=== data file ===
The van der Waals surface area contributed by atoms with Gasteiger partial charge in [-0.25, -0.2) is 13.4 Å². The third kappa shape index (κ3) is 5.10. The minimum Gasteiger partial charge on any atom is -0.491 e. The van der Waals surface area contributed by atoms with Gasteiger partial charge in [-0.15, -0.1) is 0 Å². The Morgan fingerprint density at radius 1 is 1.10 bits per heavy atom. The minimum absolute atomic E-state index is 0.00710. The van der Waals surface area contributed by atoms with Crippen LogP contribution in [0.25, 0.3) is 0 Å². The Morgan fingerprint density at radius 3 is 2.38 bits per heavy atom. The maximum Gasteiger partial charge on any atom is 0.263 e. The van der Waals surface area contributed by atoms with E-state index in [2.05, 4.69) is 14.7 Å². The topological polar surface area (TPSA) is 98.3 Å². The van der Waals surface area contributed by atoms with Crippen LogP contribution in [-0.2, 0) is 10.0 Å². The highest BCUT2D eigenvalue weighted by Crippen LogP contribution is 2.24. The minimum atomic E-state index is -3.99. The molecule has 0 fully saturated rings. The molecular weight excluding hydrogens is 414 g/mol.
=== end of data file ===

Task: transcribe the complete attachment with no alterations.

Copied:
The van der Waals surface area contributed by atoms with Gasteiger partial charge in [-0.25, -0.2) is 13.4 Å². The third kappa shape index (κ3) is 5.10. The minimum Gasteiger partial charge on any atom is -0.491 e. The van der Waals surface area contributed by atoms with Gasteiger partial charge in [-0.15, -0.1) is 0 Å². The Morgan fingerprint density at radius 1 is 1.10 bits per heavy atom. The minimum absolute atomic E-state index is 0.00710. The van der Waals surface area contributed by atoms with Crippen LogP contribution in [0.25, 0.3) is 0 Å². The Morgan fingerprint density at radius 3 is 2.38 bits per heavy atom. The maximum Gasteiger partial charge on any atom is 0.263 e. The van der Waals surface area contributed by atoms with E-state index in [2.05, 4.69) is 14.7 Å². The topological polar surface area (TPSA) is 98.3 Å². The van der Waals surface area contributed by atoms with Crippen LogP contribution in [-0.2, 0) is 10.0 Å². The highest BCUT2D eigenvalue weighted by Crippen LogP contribution is 2.24. The minimum atomic E-state index is -3.99. The molecule has 0 fully saturated rings. The molecular weight excluding hydrogens is 414 g/mol.